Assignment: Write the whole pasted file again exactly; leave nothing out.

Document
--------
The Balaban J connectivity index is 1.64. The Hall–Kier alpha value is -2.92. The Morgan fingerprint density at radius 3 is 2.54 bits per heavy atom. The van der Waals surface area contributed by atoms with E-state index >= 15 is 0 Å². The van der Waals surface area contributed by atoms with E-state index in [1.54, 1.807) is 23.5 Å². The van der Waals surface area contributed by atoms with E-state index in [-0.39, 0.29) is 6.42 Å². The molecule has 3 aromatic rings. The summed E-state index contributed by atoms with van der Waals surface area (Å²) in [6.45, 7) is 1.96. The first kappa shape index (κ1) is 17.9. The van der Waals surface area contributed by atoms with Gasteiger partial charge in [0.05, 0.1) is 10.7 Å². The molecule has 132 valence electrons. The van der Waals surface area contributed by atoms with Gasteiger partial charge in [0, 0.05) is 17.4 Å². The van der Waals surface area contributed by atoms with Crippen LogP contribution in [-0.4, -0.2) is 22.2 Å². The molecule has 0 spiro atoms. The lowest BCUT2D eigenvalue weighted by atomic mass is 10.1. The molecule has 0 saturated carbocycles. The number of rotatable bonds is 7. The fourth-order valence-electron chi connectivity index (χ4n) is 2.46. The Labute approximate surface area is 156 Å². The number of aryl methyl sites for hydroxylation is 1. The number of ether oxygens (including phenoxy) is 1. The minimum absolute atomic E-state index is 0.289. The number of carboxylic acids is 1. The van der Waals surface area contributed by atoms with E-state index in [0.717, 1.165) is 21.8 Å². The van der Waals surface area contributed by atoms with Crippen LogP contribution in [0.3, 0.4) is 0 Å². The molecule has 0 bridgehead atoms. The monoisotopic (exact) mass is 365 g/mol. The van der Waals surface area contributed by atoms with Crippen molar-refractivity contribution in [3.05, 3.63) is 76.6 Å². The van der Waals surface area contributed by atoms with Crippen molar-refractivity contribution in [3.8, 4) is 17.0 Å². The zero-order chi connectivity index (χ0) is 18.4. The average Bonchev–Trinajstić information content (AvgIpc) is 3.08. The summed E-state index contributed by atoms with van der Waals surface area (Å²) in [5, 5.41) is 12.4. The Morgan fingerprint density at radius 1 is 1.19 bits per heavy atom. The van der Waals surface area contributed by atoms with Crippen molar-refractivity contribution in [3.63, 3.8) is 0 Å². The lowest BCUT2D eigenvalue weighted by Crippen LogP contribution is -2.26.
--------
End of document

The Balaban J connectivity index is 1.64. The Hall–Kier alpha value is -2.92. The Morgan fingerprint density at radius 3 is 2.54 bits per heavy atom. The van der Waals surface area contributed by atoms with E-state index >= 15 is 0 Å². The van der Waals surface area contributed by atoms with E-state index in [1.54, 1.807) is 23.5 Å². The van der Waals surface area contributed by atoms with E-state index in [-0.39, 0.29) is 6.42 Å². The molecule has 3 aromatic rings. The summed E-state index contributed by atoms with van der Waals surface area (Å²) in [6.45, 7) is 1.96. The first kappa shape index (κ1) is 17.9. The van der Waals surface area contributed by atoms with Gasteiger partial charge in [0.05, 0.1) is 10.7 Å². The molecule has 132 valence electrons. The van der Waals surface area contributed by atoms with Gasteiger partial charge in [0, 0.05) is 17.4 Å². The van der Waals surface area contributed by atoms with Crippen LogP contribution in [-0.4, -0.2) is 22.2 Å². The molecule has 0 spiro atoms. The lowest BCUT2D eigenvalue weighted by atomic mass is 10.1. The molecule has 0 saturated carbocycles. The number of rotatable bonds is 7. The fourth-order valence-electron chi connectivity index (χ4n) is 2.46. The Labute approximate surface area is 156 Å². The number of aryl methyl sites for hydroxylation is 1. The number of ether oxygens (including phenoxy) is 1. The minimum absolute atomic E-state index is 0.289. The number of carboxylic acids is 1. The van der Waals surface area contributed by atoms with E-state index in [0.717, 1.165) is 21.8 Å². The van der Waals surface area contributed by atoms with Crippen LogP contribution in [0.3, 0.4) is 0 Å². The molecule has 0 bridgehead atoms. The monoisotopic (exact) mass is 365 g/mol. The van der Waals surface area contributed by atoms with Crippen molar-refractivity contribution in [3.05, 3.63) is 76.6 Å². The van der Waals surface area contributed by atoms with Crippen molar-refractivity contribution in [3.8, 4) is 17.0 Å². The zero-order chi connectivity index (χ0) is 18.4. The average Bonchev–Trinajstić information content (AvgIpc) is 3.08. The summed E-state index contributed by atoms with van der Waals surface area (Å²) in [5, 5.41) is 12.4. The Morgan fingerprint density at radius 1 is 1.19 bits per heavy atom. The van der Waals surface area contributed by atoms with Crippen molar-refractivity contribution in [3.63, 3.8) is 0 Å². The lowest BCUT2D eigenvalue weighted by Crippen LogP contribution is -2.26.